Harvard’s Glass Flowers and the story of the father and son who made them

I recently had the pleasure of visiting the Ware Collection of Blaschka Glass Models of Plants (known as the Glass Flowers) at Harvard Museum of Natural History, and was blown away by its story!

Yep, you read it right – GLASS Flowers. Over 4,300 of them to be exact, and all made by a father-and-son team – Leopold and Rudolf Blaschka. Over 827 life-size models of glass flowers, as well as over 3,000 models of enlarged parts-of-flowers, representing nearly 800 different species of plants.

But here’s the twist – Leopold and Rudolf were not botanists (how’s that’s possible considering their attention to detail, I’ll never know).

This collection is unique, the only known collection of it’s kind in the world. Commissioned in 1886 by Professor George Lincoln Goodale, the first director of Harvard’s Botanical Museum, the aim of the exhibition was as teaching mechanisms for teaching, botany and also serve as an exhibit it what was the Museum (forerunner of the Harvard Museum of Natural History).

Back to the bit on glass. At first glance, you would never believe these flowers were glass. How could they be? I had to be told before I believed it. Goodale wanted to have a collection of teaching tools that were nothing but the best and of a standard deemed acceptable for Harvard. Up to then, botany was taught using pressed and carefully labelled specimens, which presented problems: pressed plants were 2D and tended to lose their colour. So Goodale wanted to find a method of teaching botany that involved 3D specimens that were durable.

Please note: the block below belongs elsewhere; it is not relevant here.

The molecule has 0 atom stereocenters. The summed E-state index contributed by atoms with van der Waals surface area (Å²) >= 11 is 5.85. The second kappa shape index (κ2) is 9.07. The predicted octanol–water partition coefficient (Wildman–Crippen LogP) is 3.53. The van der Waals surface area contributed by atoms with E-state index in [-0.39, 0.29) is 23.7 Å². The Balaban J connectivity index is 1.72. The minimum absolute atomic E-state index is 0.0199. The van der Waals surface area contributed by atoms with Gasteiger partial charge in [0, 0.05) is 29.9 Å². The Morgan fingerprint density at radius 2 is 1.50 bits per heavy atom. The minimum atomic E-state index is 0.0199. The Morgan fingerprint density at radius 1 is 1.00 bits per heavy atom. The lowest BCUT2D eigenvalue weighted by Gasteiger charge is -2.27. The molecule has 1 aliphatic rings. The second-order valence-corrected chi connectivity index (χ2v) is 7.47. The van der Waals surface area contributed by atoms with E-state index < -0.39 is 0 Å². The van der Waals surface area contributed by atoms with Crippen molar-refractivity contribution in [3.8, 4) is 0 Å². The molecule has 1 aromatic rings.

Enter the experts. Leopold (1822-1895) and Rudolf Blaschka (1857-1939), were glass artists who lived and worked in Hosterwitz, Germany, near Dresden. They had previously produced several glass marine invertebrates for Harvard. Goodale then had the brainwave to commission his specimens out of glass.

Now for the next challenge – the age-old chestnut of funding. Before sending samples, an advance payment of 200 marks was required. When the Blaschkas sent their sample glass models (which all got damaged at Customs), it was enough still to convince Goodale that he needed to proceed with the commission. So he approached his former student Mary Lee Ware and her mother with the idea. Enchanted by the (damaged) sample models, Mary and her mother agreed to funded the project.

Initially the contract was part-time, but after 3 years, in 1890, the Blaschkas agreed to a new contract. Now they worked full-time on the Harvard glass flowers collection, fully funded by the Wares. The collection still carries the name of its funders today. After the death of Leopold in 1895, Rudolf carried on making the collection up until 1936, amounting to over 4,300 pieces covering over 800 species in immense detail.

The Glass Flowers are now on permanent display in the Harvard Museum of Natural History where they draw nearly 200,000 visitors each year.

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Amy Post: Abolitionist; advocate for women’s rights

If you’ve read my article on the amazing story of Harriet Jacobs, then you’ll be interested to know about one of the influential women who encouraged her to write her memoirs: Amy Post.